Jeremy Harmon, Jeremy Harmon
Candidate John Swallow celebrates with supporters after opponent Tim Bridgewater coceded the Republican District 2 Primary Tuesday, June 22, 2004. photo by Jeremy Harmon (Submission date: 06/22/2004)

SALT LAKE CITY — Attorney general candidate John Swallow, Utah's lead counsel in the multistate challenge to the federal health care law, used his trip to Washington, D.C., for a U.S. Supreme Court hearing on the case to push for votes back home.

Swallow and outgoing Attorney General Mark Shurtleff spent more than an hour Tuesday evening on a telephone conference call from the nation's capital aimed at reaching Utah voters, including the GOP delegates who will decide next month whether he faces a primary election.

The call, paid for by the campaign, cost more than $5,000, Swallow's campaign manager, Jessica Fawson, said. She said more than 55,000 Utahns were invited to participate through emails and social media, and about 7,500 joined the call.

"I have a right when I'm not working to do whatever I want to do," Swallow said. "I have a right to campaign. I have a right to decide if I want to make something an official call or something to promote my candidacy."

Swallow said the state paid for his four-day trip to Washington because it was part of his official duties. The call, he said, was made after his day of monitoring the high court arguments and conferring with other attorneys ended.

"I think the call was a great thing. It let people know what we're doing back here," he said. "I feel very good about it and very appropriate about it. And I feel we're being very honest with the people of Utah."

The focus of the call, available on YouTube, is the health care case. Swallow and Shurtleff offered their analysis and took questions from several participants. Shurtleff, who is not running for re-election, also used the call to praise Swallow, calling him "an extraordinary public servant."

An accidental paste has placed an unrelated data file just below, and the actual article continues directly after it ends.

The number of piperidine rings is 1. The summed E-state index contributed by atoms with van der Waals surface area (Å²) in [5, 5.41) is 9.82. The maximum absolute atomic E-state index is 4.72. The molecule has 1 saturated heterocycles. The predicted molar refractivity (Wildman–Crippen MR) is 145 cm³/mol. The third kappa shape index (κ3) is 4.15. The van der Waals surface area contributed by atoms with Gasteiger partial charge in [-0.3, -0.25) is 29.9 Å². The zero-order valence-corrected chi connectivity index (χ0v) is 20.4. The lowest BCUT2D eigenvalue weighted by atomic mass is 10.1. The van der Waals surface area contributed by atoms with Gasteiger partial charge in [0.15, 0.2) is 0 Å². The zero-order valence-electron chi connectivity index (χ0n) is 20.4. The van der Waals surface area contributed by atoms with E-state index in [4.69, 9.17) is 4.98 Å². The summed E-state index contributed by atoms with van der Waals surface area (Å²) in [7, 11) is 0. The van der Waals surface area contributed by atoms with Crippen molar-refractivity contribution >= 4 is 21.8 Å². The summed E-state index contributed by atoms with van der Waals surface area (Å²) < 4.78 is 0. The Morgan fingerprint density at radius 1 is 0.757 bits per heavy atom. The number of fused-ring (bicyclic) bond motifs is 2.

University of Utah political science professor Matthew Burbank said while there was nothing illegal about that type of campaign activity during a trip paid for by taxpayers, it does raise ethical questions.

"It is one of these kind of gray areas," Burbank said. "When you're talking about people who are going to be the chief law enforcement officer of your state, you'd think you wouldn't want to get close to that line, as opposed to being in that murky area."

The public, he said, expects a clear distinction between what a person does as an officeholder and as a candidate even though the roles can sometimes be difficult to separate.

Burbank said Shurtleff's participation in the call was troubling.

"That raises real questions," Burbank said. "The attorney general is clearly there for official purposes. That seems to me to be a line the attorney general should stay away from."

Shurtleff dismissed those concerns.

"You can find … any talking head professor who's going to suggest impropriety," the attorney general said. "Murky. Give me a break. That's absolutely ridiculous that somebody would suggest that."

The call was made on Swallow's own time, Shurtleff said. "I see absolutely no problem with that," he said. "It was 8:30 at night for crying out loud."

One of Swallow's opponents, Weber County Attorney Dee Smith, a Democrat, was reluctant to comment about the call.

"I think those actions speak for themselves," Smith said. "I think as government officials we need to not mix our official responsibilities with our political agendas."

Swallow's GOP opponent, Sean Reyes, was meeting with delegates Wednesday and unavailable for comment.

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